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HHS HealthBeat (April 4, 2012)

How’s your A1C

A pricked finger.
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From the U.S. Department of Health and Human Services, I’m Ira Dreyfuss with HHS HealthBeat.

An A1C test can help to diagnose diabetes. That’s because an A1C test measures the sugar glucose attached to a specific blood protein, hemoglobin, which stays in the blood about three months. By comparison, the standard blood test for glucose is at a single point in time.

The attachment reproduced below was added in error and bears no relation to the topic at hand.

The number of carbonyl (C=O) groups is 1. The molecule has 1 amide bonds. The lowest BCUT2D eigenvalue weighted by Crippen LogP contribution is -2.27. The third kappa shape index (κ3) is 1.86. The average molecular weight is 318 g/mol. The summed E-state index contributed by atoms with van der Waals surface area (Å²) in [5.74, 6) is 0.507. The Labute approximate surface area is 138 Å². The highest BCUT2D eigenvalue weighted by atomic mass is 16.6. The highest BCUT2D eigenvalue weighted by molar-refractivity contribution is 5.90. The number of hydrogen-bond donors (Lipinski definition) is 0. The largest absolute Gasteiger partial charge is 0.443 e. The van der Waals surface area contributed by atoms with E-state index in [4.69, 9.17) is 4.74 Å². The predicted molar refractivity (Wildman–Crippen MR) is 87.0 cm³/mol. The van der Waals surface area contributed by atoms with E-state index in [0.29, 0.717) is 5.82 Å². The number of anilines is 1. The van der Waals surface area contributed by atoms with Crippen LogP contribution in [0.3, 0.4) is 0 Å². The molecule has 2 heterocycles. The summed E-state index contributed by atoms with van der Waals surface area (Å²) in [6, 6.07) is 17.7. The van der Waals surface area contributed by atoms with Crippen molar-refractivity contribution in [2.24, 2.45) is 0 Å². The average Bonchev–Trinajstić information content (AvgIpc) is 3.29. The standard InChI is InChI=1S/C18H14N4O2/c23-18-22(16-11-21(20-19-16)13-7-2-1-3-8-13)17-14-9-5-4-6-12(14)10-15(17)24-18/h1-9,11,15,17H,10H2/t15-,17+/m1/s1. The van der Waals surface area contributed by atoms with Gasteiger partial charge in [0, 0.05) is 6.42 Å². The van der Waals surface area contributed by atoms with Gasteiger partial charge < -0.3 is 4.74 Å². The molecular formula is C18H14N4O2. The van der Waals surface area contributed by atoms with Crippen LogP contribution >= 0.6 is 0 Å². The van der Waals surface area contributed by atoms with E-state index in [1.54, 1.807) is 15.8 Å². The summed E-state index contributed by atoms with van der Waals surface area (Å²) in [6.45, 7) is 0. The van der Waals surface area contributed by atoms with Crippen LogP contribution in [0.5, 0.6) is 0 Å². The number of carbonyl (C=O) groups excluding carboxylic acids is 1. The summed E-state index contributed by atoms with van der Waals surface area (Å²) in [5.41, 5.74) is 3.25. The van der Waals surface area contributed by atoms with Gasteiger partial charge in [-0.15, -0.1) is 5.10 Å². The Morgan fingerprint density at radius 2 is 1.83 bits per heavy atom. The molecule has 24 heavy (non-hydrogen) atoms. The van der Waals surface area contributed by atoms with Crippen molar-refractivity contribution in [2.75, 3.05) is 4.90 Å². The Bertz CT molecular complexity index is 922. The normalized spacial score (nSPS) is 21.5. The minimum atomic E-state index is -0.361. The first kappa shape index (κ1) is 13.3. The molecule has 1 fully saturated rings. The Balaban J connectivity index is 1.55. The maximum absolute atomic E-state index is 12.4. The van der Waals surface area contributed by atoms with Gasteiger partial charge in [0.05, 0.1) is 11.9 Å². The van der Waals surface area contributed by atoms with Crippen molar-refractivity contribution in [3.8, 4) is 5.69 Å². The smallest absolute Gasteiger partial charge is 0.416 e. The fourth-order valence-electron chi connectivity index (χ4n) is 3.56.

At the Clinical Center of the National Institutes of Health, Dr. David Sacks also says the usual blood tests for glucose require at least an eight hour fast. He notes the A1C does not.

“Because hemoglobin AIC is not affected by short-term glucose in the blood, you can measure it at any time of the day and whenever the patient arrives, regardless of the time of their previous meal.” (11 seconds)

The NIH has a new fact sheet to help people understand the AIC test.

Learn more at

HHS HealthBeat is a production of the U.S. Department of Health and Human Services. I’m Ira Dreyfuss.

Last revised: April 4, 2012